11. Alternatively, prepare ribose in 0.1% acetic acid and incubate with collagen 2-3 days at 4 °C before matrix preparation (Roy et al., 2010). In this case, the amount of NaOH to neutralize acetic acid needs to be adjusted to the collagen-ribose solution volume.

      Figure 4. Representative image of a cancer cell in unstained 3D collagen matrix. HeLa cell expressing GFP-fascin (pseudocolored using orange hot LUT) was embedded in 3D collagen-fibronectin matrix and imaged with a water immersion 40x objective on a Nikon Eclipse confocal microscope. Collagen fibres were visualized using confocal reflection microscopy and pseudocolored in blue. Scale bar = 5 µm.

  6. Imaging

    1. Prewarm imaging media and exchange media to full medium including 20 mM HEPES, if imaging without CO2.

    2. Preheat imaging chambers and let matrix and cells equilibrate to new environment.

    3. Imaging of 3D collagen-cell matrix using confocal microscopy:

      1. Collagen-cell matrices polymerized in imaging chambers can be imaged at a conventional inverted confocal microscope with heating chamber (37 °C).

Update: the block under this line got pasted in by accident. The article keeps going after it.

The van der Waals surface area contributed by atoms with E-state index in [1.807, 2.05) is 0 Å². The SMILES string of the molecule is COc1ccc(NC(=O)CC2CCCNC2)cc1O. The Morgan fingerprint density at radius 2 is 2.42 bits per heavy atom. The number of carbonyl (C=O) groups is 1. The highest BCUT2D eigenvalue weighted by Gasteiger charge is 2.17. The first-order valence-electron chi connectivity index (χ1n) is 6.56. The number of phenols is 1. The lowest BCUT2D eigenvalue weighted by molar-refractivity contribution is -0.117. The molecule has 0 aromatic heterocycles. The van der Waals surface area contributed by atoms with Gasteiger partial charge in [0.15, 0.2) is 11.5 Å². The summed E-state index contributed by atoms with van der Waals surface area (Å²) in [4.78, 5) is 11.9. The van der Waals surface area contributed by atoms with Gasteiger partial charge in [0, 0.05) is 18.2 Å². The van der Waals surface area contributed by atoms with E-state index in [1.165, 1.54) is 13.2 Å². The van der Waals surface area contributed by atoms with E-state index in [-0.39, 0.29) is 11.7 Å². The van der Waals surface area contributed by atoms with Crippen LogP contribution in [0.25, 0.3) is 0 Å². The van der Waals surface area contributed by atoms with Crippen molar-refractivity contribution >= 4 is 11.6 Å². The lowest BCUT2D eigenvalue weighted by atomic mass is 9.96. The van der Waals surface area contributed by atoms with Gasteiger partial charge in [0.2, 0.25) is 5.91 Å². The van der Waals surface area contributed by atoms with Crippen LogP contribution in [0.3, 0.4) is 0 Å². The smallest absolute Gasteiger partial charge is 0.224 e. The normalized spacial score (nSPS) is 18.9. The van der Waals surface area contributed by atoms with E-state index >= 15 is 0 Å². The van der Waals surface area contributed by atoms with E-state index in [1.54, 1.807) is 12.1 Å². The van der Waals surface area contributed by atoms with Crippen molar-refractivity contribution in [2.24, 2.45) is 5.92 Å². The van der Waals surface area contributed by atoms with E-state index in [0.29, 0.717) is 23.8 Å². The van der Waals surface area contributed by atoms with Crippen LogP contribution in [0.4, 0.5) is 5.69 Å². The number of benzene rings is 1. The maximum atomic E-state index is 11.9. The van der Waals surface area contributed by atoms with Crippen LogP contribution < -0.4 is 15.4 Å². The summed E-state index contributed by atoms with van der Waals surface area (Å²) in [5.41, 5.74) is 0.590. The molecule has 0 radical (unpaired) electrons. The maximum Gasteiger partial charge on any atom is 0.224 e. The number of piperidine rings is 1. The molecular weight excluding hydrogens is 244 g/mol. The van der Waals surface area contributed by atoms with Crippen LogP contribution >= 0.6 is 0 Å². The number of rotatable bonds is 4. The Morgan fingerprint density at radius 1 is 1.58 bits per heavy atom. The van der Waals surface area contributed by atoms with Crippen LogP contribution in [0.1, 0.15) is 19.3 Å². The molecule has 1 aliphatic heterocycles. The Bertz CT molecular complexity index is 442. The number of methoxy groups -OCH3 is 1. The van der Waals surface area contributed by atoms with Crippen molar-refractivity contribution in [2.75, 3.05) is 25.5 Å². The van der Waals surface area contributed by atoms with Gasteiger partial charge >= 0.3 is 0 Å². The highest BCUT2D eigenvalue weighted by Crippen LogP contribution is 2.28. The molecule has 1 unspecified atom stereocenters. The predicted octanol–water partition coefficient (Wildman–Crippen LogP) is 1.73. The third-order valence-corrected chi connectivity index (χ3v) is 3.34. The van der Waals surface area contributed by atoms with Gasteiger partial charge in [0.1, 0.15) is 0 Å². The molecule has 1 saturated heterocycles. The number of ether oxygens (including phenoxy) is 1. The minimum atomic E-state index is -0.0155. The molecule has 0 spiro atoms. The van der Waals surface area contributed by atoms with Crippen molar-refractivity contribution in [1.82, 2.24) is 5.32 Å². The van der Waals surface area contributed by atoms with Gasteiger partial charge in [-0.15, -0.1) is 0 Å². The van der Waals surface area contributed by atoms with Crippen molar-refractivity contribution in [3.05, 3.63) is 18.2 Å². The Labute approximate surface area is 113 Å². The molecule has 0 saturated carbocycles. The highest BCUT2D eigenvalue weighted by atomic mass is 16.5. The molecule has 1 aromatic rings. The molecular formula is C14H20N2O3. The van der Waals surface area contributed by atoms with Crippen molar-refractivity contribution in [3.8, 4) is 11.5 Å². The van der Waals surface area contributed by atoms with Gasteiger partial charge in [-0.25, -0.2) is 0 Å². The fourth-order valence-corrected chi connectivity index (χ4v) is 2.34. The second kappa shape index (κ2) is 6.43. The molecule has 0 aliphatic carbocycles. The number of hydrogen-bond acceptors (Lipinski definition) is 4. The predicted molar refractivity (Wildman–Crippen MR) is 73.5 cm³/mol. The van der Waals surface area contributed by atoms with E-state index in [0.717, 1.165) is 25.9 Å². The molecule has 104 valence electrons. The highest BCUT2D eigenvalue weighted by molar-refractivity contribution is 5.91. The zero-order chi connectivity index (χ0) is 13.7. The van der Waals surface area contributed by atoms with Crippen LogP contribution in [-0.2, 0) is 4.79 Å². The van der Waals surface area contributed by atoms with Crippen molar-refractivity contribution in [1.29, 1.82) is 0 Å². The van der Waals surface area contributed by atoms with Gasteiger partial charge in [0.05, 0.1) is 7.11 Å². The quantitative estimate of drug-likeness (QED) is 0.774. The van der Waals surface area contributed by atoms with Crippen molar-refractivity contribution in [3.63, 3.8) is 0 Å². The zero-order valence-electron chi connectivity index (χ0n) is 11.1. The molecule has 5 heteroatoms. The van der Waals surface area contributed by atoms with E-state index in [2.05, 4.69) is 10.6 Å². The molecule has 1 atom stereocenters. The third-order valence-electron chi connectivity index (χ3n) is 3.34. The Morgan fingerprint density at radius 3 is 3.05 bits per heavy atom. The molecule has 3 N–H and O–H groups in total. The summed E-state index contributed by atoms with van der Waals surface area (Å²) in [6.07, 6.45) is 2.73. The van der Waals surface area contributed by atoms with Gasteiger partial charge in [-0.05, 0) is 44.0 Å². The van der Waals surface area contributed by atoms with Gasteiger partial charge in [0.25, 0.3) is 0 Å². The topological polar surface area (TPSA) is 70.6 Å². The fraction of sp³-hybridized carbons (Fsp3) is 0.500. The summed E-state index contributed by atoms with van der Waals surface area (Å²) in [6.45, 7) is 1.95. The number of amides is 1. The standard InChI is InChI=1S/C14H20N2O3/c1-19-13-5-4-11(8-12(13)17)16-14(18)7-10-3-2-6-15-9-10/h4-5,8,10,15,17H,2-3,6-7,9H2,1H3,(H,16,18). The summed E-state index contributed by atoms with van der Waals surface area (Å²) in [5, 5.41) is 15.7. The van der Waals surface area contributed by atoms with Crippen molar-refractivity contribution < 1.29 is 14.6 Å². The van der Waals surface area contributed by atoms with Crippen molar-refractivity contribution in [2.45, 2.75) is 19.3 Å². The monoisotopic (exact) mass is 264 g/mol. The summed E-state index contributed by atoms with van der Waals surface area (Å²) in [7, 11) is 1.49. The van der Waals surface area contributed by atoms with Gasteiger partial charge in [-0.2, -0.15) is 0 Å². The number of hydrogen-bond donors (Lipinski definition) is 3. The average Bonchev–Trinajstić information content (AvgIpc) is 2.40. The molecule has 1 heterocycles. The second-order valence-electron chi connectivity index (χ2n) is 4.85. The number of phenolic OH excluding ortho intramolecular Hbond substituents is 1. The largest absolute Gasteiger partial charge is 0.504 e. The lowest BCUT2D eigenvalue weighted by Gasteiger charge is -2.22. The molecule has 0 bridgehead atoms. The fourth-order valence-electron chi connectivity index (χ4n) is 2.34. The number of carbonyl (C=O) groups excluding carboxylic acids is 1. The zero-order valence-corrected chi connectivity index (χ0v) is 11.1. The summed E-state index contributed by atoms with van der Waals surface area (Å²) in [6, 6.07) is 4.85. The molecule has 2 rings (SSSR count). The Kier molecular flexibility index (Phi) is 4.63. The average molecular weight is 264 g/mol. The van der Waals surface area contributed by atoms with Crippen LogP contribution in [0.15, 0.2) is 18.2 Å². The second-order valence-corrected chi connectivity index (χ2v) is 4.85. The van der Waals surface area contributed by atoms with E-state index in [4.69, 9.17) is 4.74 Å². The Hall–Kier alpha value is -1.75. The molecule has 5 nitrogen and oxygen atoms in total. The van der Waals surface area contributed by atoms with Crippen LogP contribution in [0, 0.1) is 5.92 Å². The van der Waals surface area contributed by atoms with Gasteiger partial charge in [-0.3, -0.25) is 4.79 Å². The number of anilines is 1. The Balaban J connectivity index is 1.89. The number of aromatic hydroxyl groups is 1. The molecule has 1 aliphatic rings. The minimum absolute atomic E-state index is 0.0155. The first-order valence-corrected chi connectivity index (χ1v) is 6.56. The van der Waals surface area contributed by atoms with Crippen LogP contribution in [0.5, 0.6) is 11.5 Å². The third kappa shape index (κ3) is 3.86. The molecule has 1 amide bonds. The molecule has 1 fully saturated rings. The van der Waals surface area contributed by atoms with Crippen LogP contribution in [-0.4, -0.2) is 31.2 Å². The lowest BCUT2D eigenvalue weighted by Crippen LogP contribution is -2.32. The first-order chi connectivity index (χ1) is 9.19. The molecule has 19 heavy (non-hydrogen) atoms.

2. Use a 40x or 60x water immersion objective to allow greater imaging depth in z (imaging depth of ≤ 250 µm possible, see also section “Further comments on imaging”).

      3. First, focus on the glass coverslip and then move up 50-100 µm in z (away from coverslip). This minimizes a potential impact of the stiff coverslip on cells.

      4. Unstained collagen fibres can be visualized using confocal reflection, stained collagen fibres can be visualized using the respective laser and detection setting.

    4. Imaging of 3D collagen-cell matrix using a Lattice Light Sheet microscope (LLSM, Figure 5):